Weber State University’s Alumni Association designed a path for students to take part in some of the most famous and rich traditions that the university has to offer.
Since being founded in 1889, Weber State has continuously collected traditions throughout the years, many of which are unfamiliar to most students.
The Traditions Keeper is a well-organized and incentivized student and alumni engagement program, aimed at introducing some of these school traditions to students and community members.
The planning process for the Traditions Keeper began about two years ago. The Student Alumni Association, as well as the Student Alumni Association Council, started tossing ideas around to develop a plan that would engage more students within the university.
After reaching out to various WSU students, the council learned which experiences and traditions students already enjoyed participating in on campus.
Rebecca Gibson, WSU’s Alumni Relations Engagement Coordinator, also serves as the advisor for the Student Alumni Association, a free club open to all students. Gibson said a lot of the responses they received from students recommended events like the annual Foam Bash and sporting events as must-do experiences at Weber State.
Gibson said aside from including traditions on campus, they also wanted to include events that are special for the community.
“Weber’s been known as a friendly place and a friendly campus, so just sharing that with the community is what we’re really excited about, helping everyone feel a part of it, because they are,” Gibson said.
Traditions Keeper is primarily targeted at students, but alumni, faculty, staff and community members are also encouraged to participate.
The council strategically narrowed down the list of over 100 potential traditions to the now complete list of 50.
Completion of the traditions are organized in a six-tier structure. Students who complete one to seven traditions will receive a pop-socket, decal and cord keeper. Those that complete 10 and 15 traditions will receive a WSU license plate and Traditions Keeper socks. By completing 25 traditions, students will receive a dry-bag for outdoor adventures and with 35 traditions they will receive a WSU puzzle. The final prize for completing all 50 traditions is a WSU Traditions Keeper stole that students can wear at graduation.
Each of the traditions are meant to support other organizations on campus. For example, attending a sporting event supports the Athletic Department, voting/running for office supports WSU’s Student Association and volunteering in the community supports the Center for Community Engaged Learning – each of these are traditions students can complete.
President of the Student Alumni Association, Sebastian Lawson, said the goal of the Traditions Keeper is to get more students involved on campus.
“The biggest thing is to give students a sense of tradition while they’re here at Weber,” Lawson said. “We included things that we think are important for students to be able to do to make more of their college experience.”
Some of the traditions are well-known among college students, such as becoming a “True” Wildcat at the homecoming dance, wearing purple on Fridays and cheering for the Wildcats.
A few of the newer traditions that were added to the list include tasting Wildcat Wripple ice cream from Farr’s, locating a time capsule on campus and doing something nice for someone. Also added to the list is donating to Cat2Cat, a student-funded scholarship program aimed at creating a tradition of giving back to Weber State.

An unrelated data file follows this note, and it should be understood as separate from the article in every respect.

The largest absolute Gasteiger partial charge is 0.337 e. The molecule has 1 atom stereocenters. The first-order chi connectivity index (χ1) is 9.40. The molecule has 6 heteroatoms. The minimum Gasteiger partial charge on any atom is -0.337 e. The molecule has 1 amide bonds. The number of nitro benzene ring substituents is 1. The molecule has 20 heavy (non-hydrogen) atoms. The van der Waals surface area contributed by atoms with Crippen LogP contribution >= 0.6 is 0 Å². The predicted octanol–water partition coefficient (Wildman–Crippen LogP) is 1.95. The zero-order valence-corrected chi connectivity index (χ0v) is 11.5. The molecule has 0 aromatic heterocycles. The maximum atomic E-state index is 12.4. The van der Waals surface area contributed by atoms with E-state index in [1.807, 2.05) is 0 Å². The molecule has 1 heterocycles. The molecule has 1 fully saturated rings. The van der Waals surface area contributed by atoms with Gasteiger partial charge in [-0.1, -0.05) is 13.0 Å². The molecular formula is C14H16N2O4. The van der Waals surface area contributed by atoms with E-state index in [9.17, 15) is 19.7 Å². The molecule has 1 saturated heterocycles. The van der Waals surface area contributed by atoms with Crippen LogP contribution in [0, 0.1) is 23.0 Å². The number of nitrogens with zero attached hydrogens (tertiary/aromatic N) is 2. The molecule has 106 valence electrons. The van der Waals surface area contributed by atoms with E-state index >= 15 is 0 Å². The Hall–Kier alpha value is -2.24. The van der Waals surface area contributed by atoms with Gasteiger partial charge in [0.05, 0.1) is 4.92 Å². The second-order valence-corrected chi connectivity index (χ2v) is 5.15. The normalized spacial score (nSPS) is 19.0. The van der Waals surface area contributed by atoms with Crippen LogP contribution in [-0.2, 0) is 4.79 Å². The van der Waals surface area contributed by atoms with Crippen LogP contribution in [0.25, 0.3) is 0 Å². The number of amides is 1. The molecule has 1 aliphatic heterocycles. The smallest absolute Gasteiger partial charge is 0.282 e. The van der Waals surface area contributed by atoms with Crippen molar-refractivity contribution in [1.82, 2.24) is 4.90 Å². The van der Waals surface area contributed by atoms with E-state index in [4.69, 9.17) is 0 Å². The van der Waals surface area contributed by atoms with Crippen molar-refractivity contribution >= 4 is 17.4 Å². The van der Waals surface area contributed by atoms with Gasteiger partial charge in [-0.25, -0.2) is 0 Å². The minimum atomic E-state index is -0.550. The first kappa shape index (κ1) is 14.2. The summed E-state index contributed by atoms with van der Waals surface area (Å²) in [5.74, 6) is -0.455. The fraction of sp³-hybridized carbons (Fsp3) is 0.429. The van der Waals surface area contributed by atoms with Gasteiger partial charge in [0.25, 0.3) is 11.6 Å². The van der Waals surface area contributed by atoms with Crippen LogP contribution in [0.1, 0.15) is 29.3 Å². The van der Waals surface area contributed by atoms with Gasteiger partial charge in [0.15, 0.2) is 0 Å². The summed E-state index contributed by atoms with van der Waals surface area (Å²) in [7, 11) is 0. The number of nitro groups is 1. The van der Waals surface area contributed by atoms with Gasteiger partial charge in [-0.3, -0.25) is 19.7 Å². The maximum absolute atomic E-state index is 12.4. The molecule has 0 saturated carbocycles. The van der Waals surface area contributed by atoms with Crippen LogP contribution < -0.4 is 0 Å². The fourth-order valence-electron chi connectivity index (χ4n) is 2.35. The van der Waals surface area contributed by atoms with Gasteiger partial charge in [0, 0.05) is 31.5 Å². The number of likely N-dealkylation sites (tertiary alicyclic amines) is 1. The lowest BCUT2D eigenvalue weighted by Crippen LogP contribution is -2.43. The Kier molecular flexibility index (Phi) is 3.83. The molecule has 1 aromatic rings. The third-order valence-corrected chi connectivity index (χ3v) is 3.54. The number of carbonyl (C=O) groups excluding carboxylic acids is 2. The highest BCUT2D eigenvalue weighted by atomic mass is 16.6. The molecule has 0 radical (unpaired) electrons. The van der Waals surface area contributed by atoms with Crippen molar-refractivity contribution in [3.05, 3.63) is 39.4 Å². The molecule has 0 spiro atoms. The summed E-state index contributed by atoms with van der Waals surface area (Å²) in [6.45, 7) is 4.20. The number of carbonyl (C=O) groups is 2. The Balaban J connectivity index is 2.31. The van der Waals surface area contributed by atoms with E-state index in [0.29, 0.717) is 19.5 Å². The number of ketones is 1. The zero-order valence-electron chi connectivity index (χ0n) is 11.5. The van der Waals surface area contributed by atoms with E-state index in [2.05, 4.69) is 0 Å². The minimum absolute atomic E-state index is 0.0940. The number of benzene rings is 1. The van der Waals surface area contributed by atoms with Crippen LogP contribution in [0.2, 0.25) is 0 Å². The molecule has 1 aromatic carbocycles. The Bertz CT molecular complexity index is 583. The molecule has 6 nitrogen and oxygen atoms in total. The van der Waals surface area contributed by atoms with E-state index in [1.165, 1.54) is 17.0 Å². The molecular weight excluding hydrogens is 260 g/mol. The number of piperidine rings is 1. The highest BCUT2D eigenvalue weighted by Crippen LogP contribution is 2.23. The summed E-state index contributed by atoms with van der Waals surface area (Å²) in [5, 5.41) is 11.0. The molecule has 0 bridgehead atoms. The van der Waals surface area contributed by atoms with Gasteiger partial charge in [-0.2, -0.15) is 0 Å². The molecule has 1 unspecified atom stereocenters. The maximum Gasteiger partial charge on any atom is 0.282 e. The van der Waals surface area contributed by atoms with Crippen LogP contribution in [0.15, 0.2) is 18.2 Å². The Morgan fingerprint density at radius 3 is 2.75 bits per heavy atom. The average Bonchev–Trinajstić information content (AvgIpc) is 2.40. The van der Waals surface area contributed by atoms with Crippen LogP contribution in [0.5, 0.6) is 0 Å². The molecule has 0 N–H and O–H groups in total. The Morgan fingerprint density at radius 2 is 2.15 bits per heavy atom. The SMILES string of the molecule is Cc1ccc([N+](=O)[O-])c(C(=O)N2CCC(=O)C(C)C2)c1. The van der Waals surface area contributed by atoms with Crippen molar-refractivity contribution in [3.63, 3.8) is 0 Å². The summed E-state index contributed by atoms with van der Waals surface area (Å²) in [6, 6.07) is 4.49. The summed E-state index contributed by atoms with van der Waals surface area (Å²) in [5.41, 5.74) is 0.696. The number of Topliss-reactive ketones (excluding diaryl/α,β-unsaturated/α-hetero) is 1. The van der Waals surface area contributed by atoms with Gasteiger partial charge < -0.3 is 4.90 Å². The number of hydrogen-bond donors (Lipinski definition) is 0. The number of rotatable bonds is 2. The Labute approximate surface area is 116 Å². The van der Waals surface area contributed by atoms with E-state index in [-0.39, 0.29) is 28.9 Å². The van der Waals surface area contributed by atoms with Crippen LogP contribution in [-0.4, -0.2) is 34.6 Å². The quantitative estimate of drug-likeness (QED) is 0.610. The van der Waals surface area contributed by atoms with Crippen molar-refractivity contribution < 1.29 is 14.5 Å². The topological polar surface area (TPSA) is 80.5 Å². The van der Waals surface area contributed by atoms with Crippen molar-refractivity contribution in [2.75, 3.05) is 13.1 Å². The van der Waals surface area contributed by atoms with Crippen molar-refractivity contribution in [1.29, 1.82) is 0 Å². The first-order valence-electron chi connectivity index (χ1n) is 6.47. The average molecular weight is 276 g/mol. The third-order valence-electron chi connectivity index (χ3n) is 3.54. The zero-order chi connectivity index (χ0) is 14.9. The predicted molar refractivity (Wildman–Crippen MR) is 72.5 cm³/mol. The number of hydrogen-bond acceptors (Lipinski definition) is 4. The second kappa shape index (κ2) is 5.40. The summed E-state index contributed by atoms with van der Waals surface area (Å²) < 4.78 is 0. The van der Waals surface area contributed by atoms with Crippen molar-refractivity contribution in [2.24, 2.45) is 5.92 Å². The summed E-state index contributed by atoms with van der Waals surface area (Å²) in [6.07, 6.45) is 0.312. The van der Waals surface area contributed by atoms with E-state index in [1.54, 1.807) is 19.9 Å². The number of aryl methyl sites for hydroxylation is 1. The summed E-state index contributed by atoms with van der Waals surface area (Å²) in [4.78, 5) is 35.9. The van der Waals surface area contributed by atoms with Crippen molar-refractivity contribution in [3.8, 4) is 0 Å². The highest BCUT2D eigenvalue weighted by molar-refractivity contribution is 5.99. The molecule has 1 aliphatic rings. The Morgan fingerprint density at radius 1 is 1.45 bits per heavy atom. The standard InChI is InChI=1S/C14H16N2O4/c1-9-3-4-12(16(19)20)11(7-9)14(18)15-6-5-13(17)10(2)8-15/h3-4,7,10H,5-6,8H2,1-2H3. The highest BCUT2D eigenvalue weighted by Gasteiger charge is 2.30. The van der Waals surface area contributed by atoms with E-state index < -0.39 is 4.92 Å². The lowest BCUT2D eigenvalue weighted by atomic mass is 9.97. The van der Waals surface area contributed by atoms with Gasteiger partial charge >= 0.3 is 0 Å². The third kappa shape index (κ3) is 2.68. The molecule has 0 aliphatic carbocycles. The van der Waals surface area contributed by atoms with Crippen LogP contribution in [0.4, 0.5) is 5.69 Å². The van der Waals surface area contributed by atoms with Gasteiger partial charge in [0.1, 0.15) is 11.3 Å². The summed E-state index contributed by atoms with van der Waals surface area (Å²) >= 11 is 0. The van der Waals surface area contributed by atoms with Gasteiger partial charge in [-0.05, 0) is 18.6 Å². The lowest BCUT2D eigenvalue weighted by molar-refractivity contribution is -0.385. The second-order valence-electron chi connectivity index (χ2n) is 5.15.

“What we’re trying to share with students is that this is a place that we care about each other, and we’ll take care of each other,” Gibson said.
Although the program is brand new, Traditions Keeper has already seen great success across campus. The SAA has visited numerous clubs and organizations on campus to advertise the program and help them understand what it is, so they can use it to their benefit.
Because 56 percent of Weber State’s students are classified as non-traditional, the campus tends to have a different atmosphere than other college campuses.
Gibson said they hope the Traditions Keeper will help all WSU students take pride in Weber. She said most of the traditions are ones that traditional students, non-traditional students and even professionals can take part in.
“There are traditions that pertain to everyone, and the point is to get everyone at graduation wearing the stole,”
Lawson said he hopes the program will help students branch out from their original group of friends and make more of their college experience. By checking off traditions, students can meet fellow students while experiencing some of the creative activities that they otherwise wouldn’t have.
“I feel that sometimes Weber gets tagged as a commuter school and that makes students stay in their same group of friends,” Lawson said. “What we’d like to see is these students get out and have a good college experience while being
Lawson believes that by encouraging students to be more involved with the university, the program can ultimately make them more rounded as they move forward with their jobs and careers, helping them land the job they want in the future.
The Traditions Keeper is a retro-active program, meaning that students who have already completed a number of the traditions can log them online without having to redo them.
By visiting weber.edu/traditionskeeper, students can find a list of all 50 traditions, a how-to page and the option to create a profile to either upload photos or add memories to start checking off completed traditions.
“Helping (students) feel included in Weber State, as a culture, as a people and as a community, is really important to us,” Gibson said.